In a week of fascinating news, features and insights among the CX stratosphere, a prominent article we compiled at CX Today came from a chat with our headline sponsor Odigo. I sat down for a virtual chat with Richard Gregory, senior account executive at the top CCaaS provider to discuss whether voice will continue to thrive in the 2021 contact centre. The interview was – as expected – an eye-opener, particularly as the traditional contact centre is no more following on from the effects of the pandemic. But the chat I had with Odigo really got me thinking about what the future has in store for the phone call in what we now call the modern contact centre.
Why is Voice So Important?
Now, more than ever, there is so much power in voice. Locked down individuals find comfort in using their voices to engage with others, whether that be via a socially-distanced chat with a post worker, a Microsoft Teams meeting with their colleagues or a phone call to their families. There’s a lot to be said for the way voice in general aids mental health too. It’s unlikely, Gregory told me, that voice will be knocked off the top spot for the most effective ways that customers engage with brands and businesses, but particularly during the pandemic.
He said: “I think the phone is still so prominent. But if you look at the customer profile you’ll see that Gen Z and Millenials have a clear preference for digital channels so that’s going to have an impact too. And I suppose reason for interaction too. So if you’re complaining you will probably want to do that by phone call rather than social media, but then again, some may want that wider audience when making that complaint.”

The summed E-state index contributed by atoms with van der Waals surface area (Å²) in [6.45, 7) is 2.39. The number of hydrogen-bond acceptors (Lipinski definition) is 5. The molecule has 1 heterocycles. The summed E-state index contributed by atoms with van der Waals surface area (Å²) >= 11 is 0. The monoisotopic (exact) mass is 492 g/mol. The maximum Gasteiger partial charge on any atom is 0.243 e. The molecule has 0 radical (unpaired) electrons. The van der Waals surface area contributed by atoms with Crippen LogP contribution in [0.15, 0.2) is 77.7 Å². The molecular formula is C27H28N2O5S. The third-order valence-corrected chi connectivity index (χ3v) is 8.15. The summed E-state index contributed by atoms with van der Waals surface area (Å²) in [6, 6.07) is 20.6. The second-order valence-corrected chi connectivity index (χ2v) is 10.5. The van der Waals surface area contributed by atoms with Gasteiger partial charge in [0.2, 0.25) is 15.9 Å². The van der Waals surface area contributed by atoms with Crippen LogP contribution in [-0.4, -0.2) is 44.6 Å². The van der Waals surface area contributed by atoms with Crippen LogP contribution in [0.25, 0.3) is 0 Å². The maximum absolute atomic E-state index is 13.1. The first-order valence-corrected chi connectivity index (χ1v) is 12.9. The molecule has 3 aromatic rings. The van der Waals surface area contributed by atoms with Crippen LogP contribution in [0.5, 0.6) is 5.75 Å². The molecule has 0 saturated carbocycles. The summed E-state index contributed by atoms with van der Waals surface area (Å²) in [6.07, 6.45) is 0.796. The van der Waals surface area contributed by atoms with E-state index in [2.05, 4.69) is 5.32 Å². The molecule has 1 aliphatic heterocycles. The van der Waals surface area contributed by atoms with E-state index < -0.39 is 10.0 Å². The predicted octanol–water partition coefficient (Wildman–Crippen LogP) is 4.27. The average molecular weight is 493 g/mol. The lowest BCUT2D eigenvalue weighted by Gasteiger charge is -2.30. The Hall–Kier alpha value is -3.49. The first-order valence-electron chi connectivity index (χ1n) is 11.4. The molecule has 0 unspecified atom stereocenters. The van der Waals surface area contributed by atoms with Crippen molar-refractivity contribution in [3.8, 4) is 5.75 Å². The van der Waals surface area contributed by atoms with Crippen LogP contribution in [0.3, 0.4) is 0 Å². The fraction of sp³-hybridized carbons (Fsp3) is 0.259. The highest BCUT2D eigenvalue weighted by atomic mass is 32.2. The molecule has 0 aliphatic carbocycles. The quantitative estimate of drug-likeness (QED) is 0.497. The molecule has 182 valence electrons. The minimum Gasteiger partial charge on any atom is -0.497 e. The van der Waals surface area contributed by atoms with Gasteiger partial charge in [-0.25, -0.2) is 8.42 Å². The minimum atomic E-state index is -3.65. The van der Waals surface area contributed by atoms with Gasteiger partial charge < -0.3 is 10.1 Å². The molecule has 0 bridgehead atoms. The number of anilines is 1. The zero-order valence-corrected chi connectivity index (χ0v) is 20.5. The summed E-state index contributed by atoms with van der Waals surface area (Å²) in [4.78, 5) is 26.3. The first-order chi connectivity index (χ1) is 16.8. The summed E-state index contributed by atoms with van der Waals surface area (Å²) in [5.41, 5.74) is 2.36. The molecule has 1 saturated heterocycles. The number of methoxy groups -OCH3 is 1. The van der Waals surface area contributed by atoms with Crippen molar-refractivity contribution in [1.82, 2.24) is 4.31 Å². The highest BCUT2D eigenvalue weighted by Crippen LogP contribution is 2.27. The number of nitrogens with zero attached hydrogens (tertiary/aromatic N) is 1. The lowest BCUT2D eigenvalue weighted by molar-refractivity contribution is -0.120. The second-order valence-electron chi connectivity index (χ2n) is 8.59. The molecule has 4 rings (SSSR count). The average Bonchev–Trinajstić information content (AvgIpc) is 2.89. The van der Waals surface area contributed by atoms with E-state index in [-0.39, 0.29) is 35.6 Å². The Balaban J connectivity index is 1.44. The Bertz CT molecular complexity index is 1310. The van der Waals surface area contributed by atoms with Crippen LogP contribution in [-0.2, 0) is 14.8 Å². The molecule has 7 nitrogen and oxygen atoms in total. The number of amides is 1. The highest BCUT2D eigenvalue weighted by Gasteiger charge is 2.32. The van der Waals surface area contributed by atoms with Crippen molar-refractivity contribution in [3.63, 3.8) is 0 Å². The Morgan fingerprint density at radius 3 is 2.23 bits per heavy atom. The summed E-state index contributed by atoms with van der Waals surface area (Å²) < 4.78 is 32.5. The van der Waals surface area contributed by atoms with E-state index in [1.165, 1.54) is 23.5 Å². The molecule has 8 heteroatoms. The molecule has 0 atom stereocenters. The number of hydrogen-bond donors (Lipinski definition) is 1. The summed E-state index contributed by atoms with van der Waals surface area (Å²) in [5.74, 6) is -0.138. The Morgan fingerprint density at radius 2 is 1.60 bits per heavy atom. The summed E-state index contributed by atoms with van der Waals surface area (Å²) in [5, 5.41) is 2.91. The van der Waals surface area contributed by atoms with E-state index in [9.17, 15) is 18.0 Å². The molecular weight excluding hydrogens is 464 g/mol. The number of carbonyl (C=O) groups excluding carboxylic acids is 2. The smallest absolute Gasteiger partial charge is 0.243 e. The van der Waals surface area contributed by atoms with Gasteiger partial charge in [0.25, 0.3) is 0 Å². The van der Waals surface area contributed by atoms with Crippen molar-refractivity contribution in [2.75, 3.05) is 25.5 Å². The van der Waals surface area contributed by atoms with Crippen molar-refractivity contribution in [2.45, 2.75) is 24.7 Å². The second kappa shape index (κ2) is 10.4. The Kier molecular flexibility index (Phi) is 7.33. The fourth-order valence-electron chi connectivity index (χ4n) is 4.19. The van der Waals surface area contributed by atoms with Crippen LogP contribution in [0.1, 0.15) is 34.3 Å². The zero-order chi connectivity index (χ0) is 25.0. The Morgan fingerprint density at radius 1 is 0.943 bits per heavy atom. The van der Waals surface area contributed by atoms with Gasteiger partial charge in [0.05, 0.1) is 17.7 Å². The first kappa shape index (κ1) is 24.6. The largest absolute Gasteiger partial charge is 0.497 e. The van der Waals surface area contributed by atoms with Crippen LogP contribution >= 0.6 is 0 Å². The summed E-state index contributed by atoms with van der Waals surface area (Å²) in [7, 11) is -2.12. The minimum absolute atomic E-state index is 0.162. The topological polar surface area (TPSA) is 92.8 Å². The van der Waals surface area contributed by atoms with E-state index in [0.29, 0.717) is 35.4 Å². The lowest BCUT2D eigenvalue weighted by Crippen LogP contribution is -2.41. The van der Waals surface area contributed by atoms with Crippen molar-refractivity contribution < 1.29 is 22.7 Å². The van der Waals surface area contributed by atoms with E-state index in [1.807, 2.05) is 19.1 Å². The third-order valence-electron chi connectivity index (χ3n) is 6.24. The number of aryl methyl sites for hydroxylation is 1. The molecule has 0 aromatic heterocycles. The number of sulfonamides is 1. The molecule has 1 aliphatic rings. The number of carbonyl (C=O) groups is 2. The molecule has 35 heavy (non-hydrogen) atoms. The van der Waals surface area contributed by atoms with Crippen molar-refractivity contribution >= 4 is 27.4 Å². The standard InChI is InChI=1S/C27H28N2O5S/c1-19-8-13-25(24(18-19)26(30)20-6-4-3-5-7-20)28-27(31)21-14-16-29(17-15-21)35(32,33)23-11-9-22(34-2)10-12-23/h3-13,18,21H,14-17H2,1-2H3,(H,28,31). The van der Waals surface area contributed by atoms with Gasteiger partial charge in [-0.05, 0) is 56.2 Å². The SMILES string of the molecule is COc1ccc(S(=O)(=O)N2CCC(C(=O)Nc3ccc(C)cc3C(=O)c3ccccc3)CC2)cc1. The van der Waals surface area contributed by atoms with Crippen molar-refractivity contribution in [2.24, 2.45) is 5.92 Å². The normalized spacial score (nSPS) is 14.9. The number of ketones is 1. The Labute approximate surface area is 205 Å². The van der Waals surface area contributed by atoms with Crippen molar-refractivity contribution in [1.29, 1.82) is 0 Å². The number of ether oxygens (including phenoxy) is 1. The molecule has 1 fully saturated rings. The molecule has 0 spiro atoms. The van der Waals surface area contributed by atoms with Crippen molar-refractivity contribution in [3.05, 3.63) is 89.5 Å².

Will We Ever Move on From Voice?
Other channels are succeeding. This, experts say, is partly down to customers having no choice but to experiment with alternative channels. I tried it myself just this week. I put off calling an organisation when I Googled them and found they offered WhatsApp chat to connect customers to their agents. My query was answered within half an hour and as a result, I didn’t have to put up with hold times and could happily continue whatever activity I was undertaking while waiting for a free agent. I had been the participant of excellent CX, and when their advert appeared on TV later that evening, I praised them and made a mental note to use their services again.
The exchange got me thinking though. The words ‘customer demand’ have been cropping up time and time again, particularly when I conduct the many interviews we do for CX Today, but they always get spoken with negative connotations. There, it seems, is an implication that customer demand is causing numerous issues for businesses, sparking struggles with live agents being able to keep up. But if the suggestion is true that high customer demand is causing a certain impatience that in fact drives customers to try out new channels, how could this possibly be a bad thing? It’s prompting experimentation far and wide and customer data extracted from these CX experiences from alternative channels could – if harvested correctly – give businesses the blueprint they desperately need to claw their way back from the abyss of the pandemic. The trick though, is having enough alternative channel offerings for customers to be able to play and experiment with. And if businesses don’t? Well, there’s always voice to fall back on.